Beyond an expression of support for Kenya’s planned police intervention in Haiti, the state visit also served as an opportunity for President Biden to indicate his administration’s attention to African affairs and his continued interest in the continent. This comes as his administration has faced criticism for failing to deliver on promises to invest in Africa’s prosperity, instead prioritizing U.S. diplomatic energy and resources on other issues, such as great power competition with China, the Russia-Ukraine War, and the Israel-Gaza War.

Despite hosting the U.S.-Africa summit at the Convention Center in Washington in December 2022 — during which African leaders joined American officials to discuss ways in which the United States can work with African governments and institutions to meet Africa’s interests and needs — the Biden administration has indeed done little to respond concretely to Africa’s challenges and deepen its ties with the continent.

Biden has failed to keep his promise to visit Africa during his first term in office and was slow to provide diplomatic support to seek an end to the Sudanese Civil War. African governments have also accused the United States of carelessly lecturing them on the importance of democracy and the appropriate responses to local security threats. And the United States has struggled to maintain diplomatic and security ties with African governments, having recently had its military expelled from Niger and Chad by each country’s government.

Among the countries of East Africa, Kenya has been among the most stable in recent years. This has provided reassurance to the United States that Kenya — rather than its more traditional East African partner, Ethiopia — can be trusted with increased diplomatic and military cooperation.

On the largely symbolic front, the Biden administration named Kenya as a “major non-Nato ally” of the United States. This falls short of a formal military or security treaty between the two governments, but does enhance defense ties between the two militaries by giving Kenya access to American military loans and the purchase of American military technology.

The United States and Kenya also announced the U.S.-Kenya Climate and Clean Energy Industrial Partnership. This looks to increase American investment in clean energy solutions and green infrastructure in Kenya. In conjunction with this effort, major American government agencies announced their intention to invest in Kenya’s infrastructure and development. The Millennium Challenge Corporation (MCC) announced in September 2023 a $60 million grant to support a four-year program to improve transportation in Kenya, emphasizing climate-friendly public transportation projects.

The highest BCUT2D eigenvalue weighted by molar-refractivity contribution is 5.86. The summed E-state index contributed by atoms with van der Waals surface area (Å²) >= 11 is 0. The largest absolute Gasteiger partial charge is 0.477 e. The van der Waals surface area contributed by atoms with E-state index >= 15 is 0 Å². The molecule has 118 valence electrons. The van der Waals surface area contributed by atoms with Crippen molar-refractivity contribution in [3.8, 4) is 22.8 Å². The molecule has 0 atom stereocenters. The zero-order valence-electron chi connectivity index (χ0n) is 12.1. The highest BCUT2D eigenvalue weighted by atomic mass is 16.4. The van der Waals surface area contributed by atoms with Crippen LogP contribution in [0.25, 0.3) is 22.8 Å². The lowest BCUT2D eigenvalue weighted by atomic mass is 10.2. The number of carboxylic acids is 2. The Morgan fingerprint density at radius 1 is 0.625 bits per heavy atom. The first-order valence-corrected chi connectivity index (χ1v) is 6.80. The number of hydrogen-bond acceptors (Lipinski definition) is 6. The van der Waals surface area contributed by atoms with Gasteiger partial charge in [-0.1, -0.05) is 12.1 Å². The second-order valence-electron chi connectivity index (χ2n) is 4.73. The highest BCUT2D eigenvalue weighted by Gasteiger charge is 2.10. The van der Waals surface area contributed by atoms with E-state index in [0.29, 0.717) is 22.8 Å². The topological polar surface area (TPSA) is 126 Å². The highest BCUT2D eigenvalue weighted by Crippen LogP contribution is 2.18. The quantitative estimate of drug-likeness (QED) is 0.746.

Meanwhile, the US Agency for International Development (USAID) also announced $15 million for new projects focused on poverty reduction and food security in Kenya.

In a speech delivered at Johns Hopkins University’s School for Advanced International Studies (SAIS) on May 23, Ruto — who holds a PhD in plant ecology from the University of Nairobi — emphasized his desire to see greater American investment in green infrastructure and climate-friendly technology across Africa.

Ruto said: “With our massive, untapped renewable energy potential, the world’s youngest and fastest-growing workforce, and abundant natural assets, our continent has the fundamentals to be a major player in the three critical areas needed to avert climate catastrophe.”

As the United States looks to respond to Russia’s and China’s growing engagement with the continent, it should do so by working with African states in the climate, development, and humanitarian spheres.

This will provide the nuanced and deeply interconnected relationships that might help the U.S. meet security needs while promoting the stability and prosperity of Africa, as the continent seeks to provide jobs and resources for a booming population whose median age is just 19.

U.S. President Joe Biden toasts with Kenyan President William Ruto during an official State Dinner in honor of President Ruto at the White House in Washington, U.S., May 23, 2024. REUTERS/Evelyn Hockstein